Applied Cadence & Slang


Wren: Drafts & Posts

Cadence & Slang is a book of evergreen principles that help you build useful products. Over 3,400 copies sold to date.

If you like Twitter and hate reading tweets as much as I do, Wren serves as a great notepad for writing and publishing one-off, broadcast tweets.

Its interface recalls a legal pad, and is one of the last vestiges of Lucida Grande that I consistently see after Yosemite’s recent release:

This speaks to the need for many designers and developers to rework their applications to fit not only Yosemite’s embrace of Helvetica Neue, but also the new screen sizes of the iPhone 6 and 6 Plus, as well as iOS 7’s new interaction model.

2.8 of Cadence & Slang states that the platform of a given product defines its norms. In Wren (and any other Mac app)’s case, what happens when the platform shifts? You automatically look out-of-date when the new thing comes out, and need to put in a lot of work to fix it.

Switching accounts is sensible and easy – just click your avatar at the bottom left to choose an account, or add a new account. Drafts appear at the right – but no previous log of what you tweeted, except for your most recent tweet at the bottom.

There’s an icon that looks like a window at the bottom left of the tweet dialog – which, when clicked, opens a file selector. Is this to select a text file to import? Do people really need that for their tweets? Or can they just write their drafts directly in Wren?

There’s no way to undo a tweet that you posted – that I can find, at least – which violates 4.2.3 of Cadence & Slang, that you should encourage undo whenever possible. And while Twitter makes it impossible to edit a tweet, I continue to wish that were the case, so I wouldn’t have to delete and re-publish something I already posted.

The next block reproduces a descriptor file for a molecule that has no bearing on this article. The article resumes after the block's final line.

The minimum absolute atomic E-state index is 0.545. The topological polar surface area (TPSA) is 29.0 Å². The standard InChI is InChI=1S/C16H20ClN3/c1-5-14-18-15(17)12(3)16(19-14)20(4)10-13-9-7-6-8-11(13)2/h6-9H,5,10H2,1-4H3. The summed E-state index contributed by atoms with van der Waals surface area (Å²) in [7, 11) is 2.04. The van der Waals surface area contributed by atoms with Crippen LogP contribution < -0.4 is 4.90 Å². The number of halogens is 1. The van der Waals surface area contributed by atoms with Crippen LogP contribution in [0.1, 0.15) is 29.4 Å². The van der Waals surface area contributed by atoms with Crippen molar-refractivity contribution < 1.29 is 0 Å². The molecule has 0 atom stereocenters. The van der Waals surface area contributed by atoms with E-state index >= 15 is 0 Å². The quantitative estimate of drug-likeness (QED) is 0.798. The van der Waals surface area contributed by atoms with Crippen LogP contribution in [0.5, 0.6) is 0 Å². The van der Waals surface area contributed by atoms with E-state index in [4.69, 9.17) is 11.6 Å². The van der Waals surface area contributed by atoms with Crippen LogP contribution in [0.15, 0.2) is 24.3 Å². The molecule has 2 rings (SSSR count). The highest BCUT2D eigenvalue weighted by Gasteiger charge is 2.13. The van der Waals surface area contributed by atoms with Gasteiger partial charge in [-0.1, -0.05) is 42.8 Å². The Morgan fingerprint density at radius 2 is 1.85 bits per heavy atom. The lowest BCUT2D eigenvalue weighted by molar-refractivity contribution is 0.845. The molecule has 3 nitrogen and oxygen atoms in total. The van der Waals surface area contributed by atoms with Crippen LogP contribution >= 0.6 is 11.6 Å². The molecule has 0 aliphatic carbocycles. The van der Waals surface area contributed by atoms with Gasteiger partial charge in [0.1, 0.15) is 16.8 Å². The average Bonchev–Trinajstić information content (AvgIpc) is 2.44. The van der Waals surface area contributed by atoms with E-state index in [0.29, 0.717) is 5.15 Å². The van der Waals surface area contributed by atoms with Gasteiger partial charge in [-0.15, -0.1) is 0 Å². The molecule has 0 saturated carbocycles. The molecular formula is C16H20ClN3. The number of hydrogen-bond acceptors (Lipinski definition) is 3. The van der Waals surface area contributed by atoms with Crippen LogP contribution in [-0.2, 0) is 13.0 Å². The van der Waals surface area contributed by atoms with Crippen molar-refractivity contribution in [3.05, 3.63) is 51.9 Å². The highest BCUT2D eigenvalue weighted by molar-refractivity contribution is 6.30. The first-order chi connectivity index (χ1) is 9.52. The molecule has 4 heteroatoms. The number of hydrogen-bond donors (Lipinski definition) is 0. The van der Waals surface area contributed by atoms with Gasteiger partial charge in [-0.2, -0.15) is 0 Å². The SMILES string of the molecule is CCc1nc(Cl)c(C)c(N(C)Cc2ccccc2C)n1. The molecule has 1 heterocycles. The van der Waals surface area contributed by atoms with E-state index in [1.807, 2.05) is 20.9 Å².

• Fit the context of your platform. When your platform changes, so should your product – if you want people to continue recommending it to others. Otherwise, you run the risk of people thinking you’ve stopped developing the product.
  • On Mac OS X apps, move ancillary functionality to menus. It’s unlikely you’ll want to import tweets too frequently, so this should likely exist as a menu option only – not in the main interface.
  • Make it possible to undo and edit past work. If you can create something in your product, make it so you can edit what you created, or remove it entirely.

For more on these principles, read Cadence & Slang today.


This is a companion piece to Cadence & Slang, an evergreen primer of how to make technology easier to use. Others have called it “a must read” and “a cornerstone for learning the essence and finesse of interaction design.” To bring context to the book’s principles, new analyses of user interface details are posted here twice monthly.